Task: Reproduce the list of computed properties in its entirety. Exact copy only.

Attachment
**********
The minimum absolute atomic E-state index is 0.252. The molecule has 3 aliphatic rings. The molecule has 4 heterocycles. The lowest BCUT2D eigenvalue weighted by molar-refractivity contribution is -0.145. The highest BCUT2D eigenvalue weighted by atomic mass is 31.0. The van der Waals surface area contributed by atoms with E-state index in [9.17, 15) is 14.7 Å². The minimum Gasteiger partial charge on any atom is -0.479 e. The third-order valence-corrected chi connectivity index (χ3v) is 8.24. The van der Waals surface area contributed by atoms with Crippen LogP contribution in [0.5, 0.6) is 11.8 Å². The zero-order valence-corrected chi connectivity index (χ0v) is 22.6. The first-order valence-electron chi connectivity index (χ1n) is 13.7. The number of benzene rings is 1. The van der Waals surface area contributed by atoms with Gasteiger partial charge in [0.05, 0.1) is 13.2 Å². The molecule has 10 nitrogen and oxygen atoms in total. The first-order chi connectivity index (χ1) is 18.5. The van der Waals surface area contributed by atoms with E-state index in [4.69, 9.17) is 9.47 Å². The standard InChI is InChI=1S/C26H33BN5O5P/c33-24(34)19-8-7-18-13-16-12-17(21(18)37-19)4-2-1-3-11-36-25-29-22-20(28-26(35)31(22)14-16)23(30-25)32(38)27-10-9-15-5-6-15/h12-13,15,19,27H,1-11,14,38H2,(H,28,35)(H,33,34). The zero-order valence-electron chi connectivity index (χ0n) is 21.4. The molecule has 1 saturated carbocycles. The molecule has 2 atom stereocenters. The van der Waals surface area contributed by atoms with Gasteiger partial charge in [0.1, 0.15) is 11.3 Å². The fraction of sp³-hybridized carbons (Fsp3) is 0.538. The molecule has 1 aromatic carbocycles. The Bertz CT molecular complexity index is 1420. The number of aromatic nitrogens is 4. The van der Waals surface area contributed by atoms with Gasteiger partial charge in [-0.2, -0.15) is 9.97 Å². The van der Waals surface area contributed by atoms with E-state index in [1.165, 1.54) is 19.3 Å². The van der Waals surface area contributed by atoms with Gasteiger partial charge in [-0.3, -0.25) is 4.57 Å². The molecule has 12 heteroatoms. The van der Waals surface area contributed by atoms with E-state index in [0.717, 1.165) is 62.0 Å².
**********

The minimum absolute atomic E-state index is 0.252. The molecule has 3 aliphatic rings. The molecule has 4 heterocycles. The lowest BCUT2D eigenvalue weighted by molar-refractivity contribution is -0.145. The highest BCUT2D eigenvalue weighted by atomic mass is 31.0. The van der Waals surface area contributed by atoms with E-state index in [9.17, 15) is 14.7 Å². The minimum Gasteiger partial charge on any atom is -0.479 e. The third-order valence-corrected chi connectivity index (χ3v) is 8.24. The van der Waals surface area contributed by atoms with Crippen LogP contribution in [0.5, 0.6) is 11.8 Å². The zero-order valence-corrected chi connectivity index (χ0v) is 22.6. The first-order valence-electron chi connectivity index (χ1n) is 13.7. The number of benzene rings is 1. The van der Waals surface area contributed by atoms with Gasteiger partial charge in [0.05, 0.1) is 13.2 Å². The molecule has 10 nitrogen and oxygen atoms in total. The first-order chi connectivity index (χ1) is 18.5. The van der Waals surface area contributed by atoms with E-state index in [4.69, 9.17) is 9.47 Å². The standard InChI is InChI=1S/C26H33BN5O5P/c33-24(34)19-8-7-18-13-16-12-17(21(18)37-19)4-2-1-3-11-36-25-29-22-20(28-26(35)31(22)14-16)23(30-25)32(38)27-10-9-15-5-6-15/h12-13,15,19,27H,1-11,14,38H2,(H,28,35)(H,33,34). The zero-order valence-electron chi connectivity index (χ0n) is 21.4. The molecule has 1 saturated carbocycles. The molecule has 2 atom stereocenters. The van der Waals surface area contributed by atoms with Gasteiger partial charge in [0.1, 0.15) is 11.3 Å². The fraction of sp³-hybridized carbons (Fsp3) is 0.538. The molecule has 1 aromatic carbocycles. The Bertz CT molecular complexity index is 1420. The number of aromatic nitrogens is 4. The van der Waals surface area contributed by atoms with Gasteiger partial charge in [-0.2, -0.15) is 9.97 Å². The van der Waals surface area contributed by atoms with E-state index in [1.165, 1.54) is 19.3 Å². The van der Waals surface area contributed by atoms with Gasteiger partial charge in [-0.3, -0.25) is 4.57 Å². The molecule has 12 heteroatoms. The van der Waals surface area contributed by atoms with E-state index in [0.717, 1.165) is 62.0 Å².